Nordblad A, Suominen-Taipale AL, Rasilainen J, Karhunen T. Suun terveydenhuoltoa terveyskeskuksissa 1970- luvulta vuoteen 2000 [Oral Health Care at Health Centres from the 1970s to the year 2000. English summary]. National Research and development Centre for Welfare and Health (stakes), reports 278. Saarijärvi: Gummerus Kirjapaino; 2004.
Kaukonen A-K, Virtanen JI, Nieminen P, Linden J, Widström E. Dental caries development in 12-year-olds in Finland and in the Scandinavian and Baltic countries. Medicina; 2019. In press
Council of the European Chief Dental Officers (CECDO). Oral Health Database [website]. http://www.cecdo.org. Accessed 15 Nov 2011.
Widström E, Linden J, Tiira H, Seppälä TT, Ekqvist M. Treatment provided in the public dental Service in Finland in 2009. Community Dent Health. 2015;32:60–4.
Widström E, Linden J. Treatment provided in the public dental service and by private dentists in Finland. Oral Health Dent Manag. 2018;17:1024 https://www.omicsonline.org/open-access/treatment-provided-in-the-public-dental-service-and-by-private-dentists-in-finland.pdf. Accessed 27 Oct 2018.
Guiney P, Felicia H, Whelton H, Woods H. Analysis of a payments database reveals trends in dental treatment provision. J Dent Res. 2013;92(7 Suppl):63S–9S. https://doi.org/10.1177/0022034513484327.
Holt C. Brugen af og betaling for tandpleje i Danmark, Sverige og Norge. Nor Tannlegeforen Tid. 2013;123:12–8 https://www.tandlaegebladet.dk/sites/default/files/articles-pdf/20-29.pdf. Accessed 27 Oct 2018.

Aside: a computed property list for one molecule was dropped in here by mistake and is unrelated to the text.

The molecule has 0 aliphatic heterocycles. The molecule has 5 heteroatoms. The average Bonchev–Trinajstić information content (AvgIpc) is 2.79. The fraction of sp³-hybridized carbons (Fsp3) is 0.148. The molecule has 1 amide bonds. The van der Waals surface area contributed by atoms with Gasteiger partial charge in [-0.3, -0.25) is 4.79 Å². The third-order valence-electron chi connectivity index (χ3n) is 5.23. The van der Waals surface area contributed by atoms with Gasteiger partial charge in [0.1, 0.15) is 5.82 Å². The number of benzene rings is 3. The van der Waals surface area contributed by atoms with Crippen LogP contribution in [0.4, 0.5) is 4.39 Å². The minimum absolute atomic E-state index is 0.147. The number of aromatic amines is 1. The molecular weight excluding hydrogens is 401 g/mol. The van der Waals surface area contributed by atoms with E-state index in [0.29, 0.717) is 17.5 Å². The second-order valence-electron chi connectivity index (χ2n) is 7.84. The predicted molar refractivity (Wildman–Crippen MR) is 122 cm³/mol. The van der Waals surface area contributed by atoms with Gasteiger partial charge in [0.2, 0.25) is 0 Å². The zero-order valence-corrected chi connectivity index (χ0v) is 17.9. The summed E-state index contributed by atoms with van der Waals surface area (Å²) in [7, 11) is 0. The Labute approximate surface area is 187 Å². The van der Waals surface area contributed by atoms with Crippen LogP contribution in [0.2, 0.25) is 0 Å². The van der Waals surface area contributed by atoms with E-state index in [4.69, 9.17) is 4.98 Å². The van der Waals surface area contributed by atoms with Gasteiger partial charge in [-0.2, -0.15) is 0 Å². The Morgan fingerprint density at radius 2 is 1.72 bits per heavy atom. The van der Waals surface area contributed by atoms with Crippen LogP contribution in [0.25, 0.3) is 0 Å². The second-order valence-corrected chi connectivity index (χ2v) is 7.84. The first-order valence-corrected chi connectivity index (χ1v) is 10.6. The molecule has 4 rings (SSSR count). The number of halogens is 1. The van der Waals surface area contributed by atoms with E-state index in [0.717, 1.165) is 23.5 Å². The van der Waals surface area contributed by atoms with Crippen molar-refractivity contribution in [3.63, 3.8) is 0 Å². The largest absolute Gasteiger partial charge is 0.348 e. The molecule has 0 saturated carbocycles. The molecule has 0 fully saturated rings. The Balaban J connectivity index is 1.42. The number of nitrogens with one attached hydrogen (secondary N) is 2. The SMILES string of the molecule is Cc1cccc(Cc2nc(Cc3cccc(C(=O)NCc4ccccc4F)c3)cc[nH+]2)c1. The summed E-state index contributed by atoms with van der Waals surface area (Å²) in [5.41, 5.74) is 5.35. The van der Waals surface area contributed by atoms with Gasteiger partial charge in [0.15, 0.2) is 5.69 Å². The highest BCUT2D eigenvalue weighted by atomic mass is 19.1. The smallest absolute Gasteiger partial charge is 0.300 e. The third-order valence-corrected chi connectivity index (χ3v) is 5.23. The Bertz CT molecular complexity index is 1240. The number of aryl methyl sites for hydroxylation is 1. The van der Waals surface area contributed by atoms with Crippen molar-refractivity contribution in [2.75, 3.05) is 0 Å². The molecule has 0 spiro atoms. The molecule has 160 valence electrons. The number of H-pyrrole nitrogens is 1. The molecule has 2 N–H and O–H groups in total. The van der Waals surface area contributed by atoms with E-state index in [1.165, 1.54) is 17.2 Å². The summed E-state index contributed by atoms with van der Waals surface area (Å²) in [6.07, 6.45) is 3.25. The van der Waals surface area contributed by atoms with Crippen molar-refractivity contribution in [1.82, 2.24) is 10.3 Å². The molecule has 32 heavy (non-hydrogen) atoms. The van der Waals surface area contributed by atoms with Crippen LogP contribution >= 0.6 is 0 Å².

Hummel R, Bruers J, van der Galien O, van der Sanden W, van der Hejden G. Outcome measures for oral health based on clinical assessments and claims data: feasibility evaluation in practice. BMC Oral Health. 2017;17:125. https://doi.org/10.1186/s12903-017-0410-5.
Statistics Finland. Population structure. http://www.stat.fi/til/vaerak/index.html. Accessed 27 Oct 2018.
World Health Organization. Oral health surveys: basic methods - 5th edition. Geneve: WHO press; 2013.
Chandler R, Scott M. Statistical methods for trend detection and analysis in the environmental sciences. New Jersey: Wiley; 2011. https://doi.org/10.1002/9781119991571.
Suomalaisen Lääkäriseura Duodecimin ja Suomen Hammaslääkäriseura Apollonia ry:n asettama työryhmä. Karies (hallinta). Käypähoito-suositus Finnish Guideline for management of caries, English summary. www.kaypahoito.fi/web/kh/suositukset/suositus?id=hoi50078. Accessed 27 Oct 2018
Sipilä R, Lommi M-L. Hoitosuositukset eivät muutu hoitokäytännöiksi Itsestään. Treatment recommendations do not automatically translate into treatment practices, English summary. Duodecim. 2014;130:832–9.
Linden J, Josefsson K, Widström E. Frequency of visits and examinations in the public dental Service in Finland – a retrospective analysis, 2001–2013. BMC Oral Health. 2017;17:138. https://doi.org/10.1186/s12903-017-0436-8.